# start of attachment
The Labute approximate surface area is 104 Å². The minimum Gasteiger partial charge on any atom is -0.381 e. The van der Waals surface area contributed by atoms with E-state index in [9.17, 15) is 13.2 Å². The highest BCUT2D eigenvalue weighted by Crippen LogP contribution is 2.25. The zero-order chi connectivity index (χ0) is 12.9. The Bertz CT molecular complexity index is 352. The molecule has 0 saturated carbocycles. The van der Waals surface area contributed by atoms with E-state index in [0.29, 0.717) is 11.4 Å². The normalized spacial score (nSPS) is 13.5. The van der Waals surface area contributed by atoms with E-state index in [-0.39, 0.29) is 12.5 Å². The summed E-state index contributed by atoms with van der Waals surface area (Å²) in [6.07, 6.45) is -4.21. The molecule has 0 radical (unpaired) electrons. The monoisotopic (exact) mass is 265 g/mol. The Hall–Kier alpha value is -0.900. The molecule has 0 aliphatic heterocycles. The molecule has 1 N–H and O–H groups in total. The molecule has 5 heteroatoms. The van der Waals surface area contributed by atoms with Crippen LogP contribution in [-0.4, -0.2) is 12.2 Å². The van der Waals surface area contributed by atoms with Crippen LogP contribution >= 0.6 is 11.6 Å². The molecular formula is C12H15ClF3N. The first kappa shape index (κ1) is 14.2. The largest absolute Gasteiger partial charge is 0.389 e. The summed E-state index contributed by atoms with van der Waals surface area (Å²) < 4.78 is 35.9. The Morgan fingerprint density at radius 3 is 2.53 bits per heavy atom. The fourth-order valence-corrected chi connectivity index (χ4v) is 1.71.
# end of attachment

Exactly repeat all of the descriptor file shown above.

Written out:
The Labute approximate surface area is 104 Å². The minimum Gasteiger partial charge on any atom is -0.381 e. The van der Waals surface area contributed by atoms with E-state index in [9.17, 15) is 13.2 Å². The highest BCUT2D eigenvalue weighted by Crippen LogP contribution is 2.25. The zero-order chi connectivity index (χ0) is 12.9. The Bertz CT molecular complexity index is 352. The molecule has 0 saturated carbocycles. The van der Waals surface area contributed by atoms with E-state index in [0.29, 0.717) is 11.4 Å². The normalized spacial score (nSPS) is 13.5. The van der Waals surface area contributed by atoms with E-state index in [-0.39, 0.29) is 12.5 Å². The summed E-state index contributed by atoms with van der Waals surface area (Å²) in [6.07, 6.45) is -4.21. The molecule has 0 radical (unpaired) electrons. The monoisotopic (exact) mass is 265 g/mol. The Hall–Kier alpha value is -0.900. The molecule has 0 aliphatic heterocycles. The molecule has 1 N–H and O–H groups in total. The molecule has 5 heteroatoms. The van der Waals surface area contributed by atoms with Crippen LogP contribution in [-0.4, -0.2) is 12.2 Å². The van der Waals surface area contributed by atoms with Crippen LogP contribution >= 0.6 is 11.6 Å². The molecular formula is C12H15ClF3N. The first kappa shape index (κ1) is 14.2. The largest absolute Gasteiger partial charge is 0.389 e. The summed E-state index contributed by atoms with van der Waals surface area (Å²) < 4.78 is 35.9. The Morgan fingerprint density at radius 3 is 2.53 bits per heavy atom. The fourth-order valence-corrected chi connectivity index (χ4v) is 1.71.